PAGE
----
PCOS is Polycystic Ovarian Syndrome, which is a condition that affects 1 in 10 women of childbearing age. That’s essentially 10% of all women. It’s also the most common cause of infertility.
The cause of PCOS is unknown.
They used to think that it was caused by an imbalance of the “sex hormones” which include estrogen, progesterone, and testosterone. But they are finding that it’s more like the diabetes of the ovaries.
Therefore, this means that it’s more of a metabolic dysfunction causing insulin resistance (a condition where your cells don’t respond to the effects of insulin).
Much like Type II Diabetes, PCOS responds very well to lifestyle changes. The problem is that the test results can be variable based on timing of your monthly cycle, your weight, age, etc.
Symptoms can be drastically different among different individuals, but can include the following:
Polycystic Ovarian Syndrome can be a serious, life altering condition for many women.
It can lead to heart disease, infertility, diabetes, and even stroke.
Although obesity is common among women with PCOS, not everyone with PCOS is overweight. A thin woman can also have PCOS.
As mentioned, PCOS is largely a metabolic disorder, meaning that we can reverse it with simple lifestyle changes.
It’s important to remember that Polycystic Ovarian Syndrome is in large part due to inflammation in our body. We want to promote an anti-inflammatory lifestyle to nip PCOS in the bud.
Because rigorous exercise can increase inflammation, it’s advised to choose Pilates or Yoga based mindful exercises to promote healthy movement.
1. Eat a low glycemic index diet (fruits can be high in sugar so opt for vegetables instead).
2. Eat organic, especially with animal products as conventionally raised animals tend to have toxic hormone levels which can drive inflammation in your body.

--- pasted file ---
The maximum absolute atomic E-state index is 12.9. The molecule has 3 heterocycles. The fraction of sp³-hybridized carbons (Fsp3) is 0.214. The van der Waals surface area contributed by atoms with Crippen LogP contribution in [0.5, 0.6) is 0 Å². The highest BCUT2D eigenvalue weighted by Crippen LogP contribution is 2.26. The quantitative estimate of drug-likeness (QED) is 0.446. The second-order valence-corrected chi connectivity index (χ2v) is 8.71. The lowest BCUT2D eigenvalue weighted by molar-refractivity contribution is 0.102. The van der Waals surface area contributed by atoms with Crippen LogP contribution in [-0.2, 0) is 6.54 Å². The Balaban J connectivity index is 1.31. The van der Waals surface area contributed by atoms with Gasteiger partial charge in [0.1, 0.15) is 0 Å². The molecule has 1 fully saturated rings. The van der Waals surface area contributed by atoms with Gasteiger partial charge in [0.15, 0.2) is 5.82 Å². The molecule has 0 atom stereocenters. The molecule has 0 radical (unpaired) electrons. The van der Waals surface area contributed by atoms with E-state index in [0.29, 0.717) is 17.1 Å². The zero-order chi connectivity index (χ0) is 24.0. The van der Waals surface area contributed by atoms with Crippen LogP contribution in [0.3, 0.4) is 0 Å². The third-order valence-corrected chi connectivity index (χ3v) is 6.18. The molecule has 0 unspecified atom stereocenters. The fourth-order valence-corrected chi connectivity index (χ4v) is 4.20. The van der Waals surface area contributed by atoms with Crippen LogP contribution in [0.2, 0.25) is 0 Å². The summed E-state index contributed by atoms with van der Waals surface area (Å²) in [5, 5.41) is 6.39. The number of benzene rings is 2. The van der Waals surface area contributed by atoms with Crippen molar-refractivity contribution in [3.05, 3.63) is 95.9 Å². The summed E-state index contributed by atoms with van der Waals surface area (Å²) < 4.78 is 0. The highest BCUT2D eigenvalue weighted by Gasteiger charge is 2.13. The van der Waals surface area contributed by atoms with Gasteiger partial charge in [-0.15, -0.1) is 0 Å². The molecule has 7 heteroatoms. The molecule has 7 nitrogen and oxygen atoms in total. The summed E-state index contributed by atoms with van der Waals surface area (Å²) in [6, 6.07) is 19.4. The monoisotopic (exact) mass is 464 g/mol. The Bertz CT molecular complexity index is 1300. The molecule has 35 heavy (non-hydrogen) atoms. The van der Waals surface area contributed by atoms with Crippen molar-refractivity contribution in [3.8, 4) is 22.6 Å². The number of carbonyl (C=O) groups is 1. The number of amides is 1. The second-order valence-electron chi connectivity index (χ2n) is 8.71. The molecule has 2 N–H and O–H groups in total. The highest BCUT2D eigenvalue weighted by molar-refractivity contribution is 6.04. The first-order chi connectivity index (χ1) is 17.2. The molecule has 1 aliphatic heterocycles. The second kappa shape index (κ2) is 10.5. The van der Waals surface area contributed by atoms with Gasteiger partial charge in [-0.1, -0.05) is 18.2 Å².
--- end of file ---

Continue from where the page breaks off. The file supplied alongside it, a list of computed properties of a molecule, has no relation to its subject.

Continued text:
3. Consider our signature Alkaline Detox Protocol to drastically improve your metabolic pathway and improve insulin sensitivity in your cells.
4. Maintain a healthy weight. If overweight, weight loss will help improve insulin sensitivity.
5. Eat foods high in fiber (vegetables).
6. Eat foods high in phytonutrients (eat a rainbow of colors for a wide variety of phytonutrients).
7. Exercise intermittent fasting (up to 15 hours).
8. Follow an elimination diet to reduce toxic burden and decrease inflammation.
9. Take inositol to improve insulin sensitivity.
10. Take α-lipoic acid up to 400 mg/day.
11. Add cinnamon to your cooking.
12. Take Vitamin D3. Get your levels tested and take between 2000-10,000 IU/day, depending on your levels (55-65 ng/mL).
13. Take time for self care.
14. Make an effort to get 8 hours of quality sleep.
15. Practice meditation.
16. Do a digital detox.
17. Control stress.
18. Make sure to have a daily bowel movement. If you’re not having one, take extra fiber up to 30 gm/daily along with a probiotic.
Overall, I’m seeing PCOS more commonly in younger women.
With infertility being the biggest issue, along with physical deformities like acne, facial hair, hair thinning, and weight gain, it can be detrimental for women if left untreated.
At the root, it’s an inflammatory-metabolic disorder that can be treated with lifestyle changes.